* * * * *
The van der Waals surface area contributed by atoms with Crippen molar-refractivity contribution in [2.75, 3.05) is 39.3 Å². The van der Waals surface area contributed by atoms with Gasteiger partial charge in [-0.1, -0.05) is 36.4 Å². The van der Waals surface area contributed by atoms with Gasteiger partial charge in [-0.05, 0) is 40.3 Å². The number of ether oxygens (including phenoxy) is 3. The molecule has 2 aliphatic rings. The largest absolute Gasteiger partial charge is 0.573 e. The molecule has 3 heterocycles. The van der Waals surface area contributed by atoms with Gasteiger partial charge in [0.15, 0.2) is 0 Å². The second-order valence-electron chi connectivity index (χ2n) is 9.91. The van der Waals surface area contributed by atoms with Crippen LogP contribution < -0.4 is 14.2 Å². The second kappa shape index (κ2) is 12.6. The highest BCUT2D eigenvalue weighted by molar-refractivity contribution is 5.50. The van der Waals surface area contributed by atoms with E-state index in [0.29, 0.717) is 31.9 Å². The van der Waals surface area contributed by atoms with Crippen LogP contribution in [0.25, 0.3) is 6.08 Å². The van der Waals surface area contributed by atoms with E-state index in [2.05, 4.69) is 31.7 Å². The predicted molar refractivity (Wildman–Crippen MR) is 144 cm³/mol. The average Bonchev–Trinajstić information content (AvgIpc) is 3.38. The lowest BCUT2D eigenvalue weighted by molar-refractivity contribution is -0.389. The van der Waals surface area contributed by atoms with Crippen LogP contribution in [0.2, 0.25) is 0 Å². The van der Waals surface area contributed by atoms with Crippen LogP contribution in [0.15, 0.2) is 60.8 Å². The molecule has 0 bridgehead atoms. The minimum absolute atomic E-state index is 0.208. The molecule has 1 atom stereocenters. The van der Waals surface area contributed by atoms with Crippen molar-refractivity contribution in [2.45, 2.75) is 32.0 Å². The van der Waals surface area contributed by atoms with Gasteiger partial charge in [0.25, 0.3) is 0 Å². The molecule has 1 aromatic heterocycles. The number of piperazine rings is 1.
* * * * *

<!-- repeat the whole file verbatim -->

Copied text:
The van der Waals surface area contributed by atoms with Crippen molar-refractivity contribution in [2.75, 3.05) is 39.3 Å². The van der Waals surface area contributed by atoms with Gasteiger partial charge in [-0.1, -0.05) is 36.4 Å². The van der Waals surface area contributed by atoms with Gasteiger partial charge in [-0.05, 0) is 40.3 Å². The number of ether oxygens (including phenoxy) is 3. The molecule has 2 aliphatic rings. The largest absolute Gasteiger partial charge is 0.573 e. The molecule has 3 heterocycles. The van der Waals surface area contributed by atoms with Gasteiger partial charge in [0.15, 0.2) is 0 Å². The second-order valence-electron chi connectivity index (χ2n) is 9.91. The van der Waals surface area contributed by atoms with Crippen LogP contribution < -0.4 is 14.2 Å². The second kappa shape index (κ2) is 12.6. The highest BCUT2D eigenvalue weighted by molar-refractivity contribution is 5.50. The van der Waals surface area contributed by atoms with E-state index in [0.29, 0.717) is 31.9 Å². The van der Waals surface area contributed by atoms with Crippen LogP contribution in [0.25, 0.3) is 6.08 Å². The van der Waals surface area contributed by atoms with E-state index in [2.05, 4.69) is 31.7 Å². The predicted molar refractivity (Wildman–Crippen MR) is 144 cm³/mol. The average Bonchev–Trinajstić information content (AvgIpc) is 3.38. The lowest BCUT2D eigenvalue weighted by molar-refractivity contribution is -0.389. The van der Waals surface area contributed by atoms with Crippen LogP contribution in [0.2, 0.25) is 0 Å². The van der Waals surface area contributed by atoms with Crippen LogP contribution in [0.15, 0.2) is 60.8 Å². The molecule has 0 bridgehead atoms. The minimum absolute atomic E-state index is 0.208. The molecule has 1 atom stereocenters. The van der Waals surface area contributed by atoms with Crippen molar-refractivity contribution in [2.45, 2.75) is 32.0 Å². The van der Waals surface area contributed by atoms with Gasteiger partial charge in [0.25, 0.3) is 0 Å². The molecule has 1 aromatic heterocycles. The number of piperazine rings is 1.